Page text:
The Stour by the Marlowe Theatre, Canterbury
The boatman seated me in the middle, and four Americans on my left before him, and five French aft on my right. Thereafter the two were each a world unto itself, so even if I was merely one I was the Atlantic. He handed the French folks two books of translations and started the forty-minute ride on the Stour. He was young, and funny right from the start: my first tour guide in Canterbury. I remembered random tour guides from my past, in New York and Chicago and San Antonio, all who were funny, as much as the young African-American ex-army lady in Mark Twain's home in Connecticut who went ho! each time she revealed something she deemed significant regarding Sam Clemens.
In Frankfurt in Germany the half-day tour guide was serious. In Berlin the young lady packed much humour but she was sure to tell us before we started that she was Welsh. She wore turned down boots with thick fur trims and her (dirty-blonde) hair tumbled way down, as low as most Indian women used to wear theirs until recently. There was not one in our group on our trip from Lisbon to the westernmost point (Cape Roca) of Europe who could make our guide smile just once the whole round trip. She was grim. At home in India the tour-guides I've hired have all been grave, and most of all the one in Jodhpur who held a history book in hand like Jesuits hold so nicely the Bible, and he was upset regarding what he argued was a much-printed wrong detail regarding the manner in which Maharani Padmini was shown to Khilji.
This guide on the Stour was out of breath though he was a broad strapping lad. He was bigger than all the boatmen who passed us by, and some had more tourists with them than he, a full-load of fourteen against the eleven that we were. Perhaps he'd spent the night out, and also he said he'd skipped lunch. He was a nice fellow. I struggled to read what he said, as much as the French did for a time. Soon they dipped into the French in hand; I began to deduce history on my own.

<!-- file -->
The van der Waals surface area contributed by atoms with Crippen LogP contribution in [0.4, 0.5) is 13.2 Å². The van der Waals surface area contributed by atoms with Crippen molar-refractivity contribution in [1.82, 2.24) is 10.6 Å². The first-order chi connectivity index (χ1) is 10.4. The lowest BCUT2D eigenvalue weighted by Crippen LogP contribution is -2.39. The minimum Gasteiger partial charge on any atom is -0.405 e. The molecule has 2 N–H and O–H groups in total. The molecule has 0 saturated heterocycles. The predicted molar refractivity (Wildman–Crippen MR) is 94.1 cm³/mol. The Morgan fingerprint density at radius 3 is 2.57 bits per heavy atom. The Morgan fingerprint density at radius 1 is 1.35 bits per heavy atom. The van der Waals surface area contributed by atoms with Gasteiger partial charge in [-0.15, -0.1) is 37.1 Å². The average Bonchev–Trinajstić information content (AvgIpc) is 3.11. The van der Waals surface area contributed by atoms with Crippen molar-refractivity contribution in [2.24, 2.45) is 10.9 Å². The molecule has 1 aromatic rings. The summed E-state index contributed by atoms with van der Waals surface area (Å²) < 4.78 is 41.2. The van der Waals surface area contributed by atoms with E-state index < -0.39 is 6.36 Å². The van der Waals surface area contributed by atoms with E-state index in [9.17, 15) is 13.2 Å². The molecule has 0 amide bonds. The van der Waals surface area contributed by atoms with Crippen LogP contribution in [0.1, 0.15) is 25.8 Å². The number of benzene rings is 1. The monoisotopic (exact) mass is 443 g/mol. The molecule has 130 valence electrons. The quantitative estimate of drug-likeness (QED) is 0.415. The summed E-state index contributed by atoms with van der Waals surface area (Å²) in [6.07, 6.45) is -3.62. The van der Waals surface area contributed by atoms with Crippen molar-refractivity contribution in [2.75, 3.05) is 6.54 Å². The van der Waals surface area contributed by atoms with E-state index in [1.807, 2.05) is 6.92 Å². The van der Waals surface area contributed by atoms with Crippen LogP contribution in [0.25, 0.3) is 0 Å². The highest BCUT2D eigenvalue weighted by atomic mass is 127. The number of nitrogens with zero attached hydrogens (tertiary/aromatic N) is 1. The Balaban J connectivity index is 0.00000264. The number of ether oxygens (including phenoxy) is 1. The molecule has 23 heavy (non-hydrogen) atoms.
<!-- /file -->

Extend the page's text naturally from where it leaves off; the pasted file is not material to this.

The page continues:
I've been here four weeks, and I'm still not tuned-in to the English of the English people. The Americans were in conversation with the boatman, the women were saying they wished we were all rowing instead of only him, and I understood everything they said, and when the tallest man from the French group asked where a vicarage was I picked up every syllable he spoke, but, of the things the boat-guide said, I picked up a snippet now and a snippet much later. I gathered that one of the earliest torpedoes was built in Canterbury, on the site of the Foundry Pub; his rating of the ale at The Parrot, the oldest pub in town, since 1370; the pretty black Weavers' Cottages that lean over the Stour lost their affluence to the success of the East India Company in the East. "After a time the cottages came to house women whose morals were negotiable," he said, and clarified for the pleasure of his audience, "I don't understand what that means at all, of course."
He was a nice boy. I liked him, specially when he showed the meaning of "legging it." We approached the lowest of the so-low bridges over the river, he rested the oars, lay on his back, and took the boat forward walking his feet on the bottom face of the bridge. That was a surprise that pleased everyone. The women worried constantly that a bridge-deck would knock his head cold. Soon, though, I lost myself in the world overhead, looking up at a gleaming plane (seaplane! the Americans exclaimed) that lingered overhead, which was whiter than the bellies of the seabirds that flew beneath it, whiter even than the clean bright clouds that came over Canterbury Saturday afternoon.
I have always thought it is the city I desire, but here I am, falling in love with a small old town.